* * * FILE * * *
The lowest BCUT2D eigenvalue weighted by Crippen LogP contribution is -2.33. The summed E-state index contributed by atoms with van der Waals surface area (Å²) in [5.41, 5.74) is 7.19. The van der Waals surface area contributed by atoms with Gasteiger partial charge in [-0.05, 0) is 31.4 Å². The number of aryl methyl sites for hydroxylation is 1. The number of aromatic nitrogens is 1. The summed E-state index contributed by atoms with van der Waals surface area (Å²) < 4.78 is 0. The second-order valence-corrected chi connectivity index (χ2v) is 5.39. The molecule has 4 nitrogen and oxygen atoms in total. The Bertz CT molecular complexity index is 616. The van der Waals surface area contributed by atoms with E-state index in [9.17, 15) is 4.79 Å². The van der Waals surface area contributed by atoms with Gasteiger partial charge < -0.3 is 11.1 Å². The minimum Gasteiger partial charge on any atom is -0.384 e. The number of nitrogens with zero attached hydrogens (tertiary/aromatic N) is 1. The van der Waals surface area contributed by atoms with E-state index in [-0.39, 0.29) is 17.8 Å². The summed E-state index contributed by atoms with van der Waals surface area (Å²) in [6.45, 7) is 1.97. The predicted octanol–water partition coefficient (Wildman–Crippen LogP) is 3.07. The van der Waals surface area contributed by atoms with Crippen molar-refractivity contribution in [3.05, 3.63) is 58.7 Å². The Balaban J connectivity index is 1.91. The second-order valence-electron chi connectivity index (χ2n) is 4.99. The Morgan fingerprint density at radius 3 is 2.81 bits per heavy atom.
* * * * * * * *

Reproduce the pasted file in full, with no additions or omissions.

The lowest BCUT2D eigenvalue weighted by Crippen LogP contribution is -2.33. The summed E-state index contributed by atoms with van der Waals surface area (Å²) in [5.41, 5.74) is 7.19. The van der Waals surface area contributed by atoms with Gasteiger partial charge in [-0.05, 0) is 31.4 Å². The number of aryl methyl sites for hydroxylation is 1. The number of aromatic nitrogens is 1. The summed E-state index contributed by atoms with van der Waals surface area (Å²) < 4.78 is 0. The second-order valence-corrected chi connectivity index (χ2v) is 5.39. The molecule has 4 nitrogen and oxygen atoms in total. The Bertz CT molecular complexity index is 616. The van der Waals surface area contributed by atoms with E-state index in [9.17, 15) is 4.79 Å². The van der Waals surface area contributed by atoms with Gasteiger partial charge < -0.3 is 11.1 Å². The minimum Gasteiger partial charge on any atom is -0.384 e. The number of nitrogens with zero attached hydrogens (tertiary/aromatic N) is 1. The van der Waals surface area contributed by atoms with E-state index in [-0.39, 0.29) is 17.8 Å². The summed E-state index contributed by atoms with van der Waals surface area (Å²) in [6.45, 7) is 1.97. The predicted octanol–water partition coefficient (Wildman–Crippen LogP) is 3.07. The van der Waals surface area contributed by atoms with Crippen molar-refractivity contribution in [3.05, 3.63) is 58.7 Å². The Balaban J connectivity index is 1.91. The second-order valence-electron chi connectivity index (χ2n) is 4.99. The Morgan fingerprint density at radius 3 is 2.81 bits per heavy atom.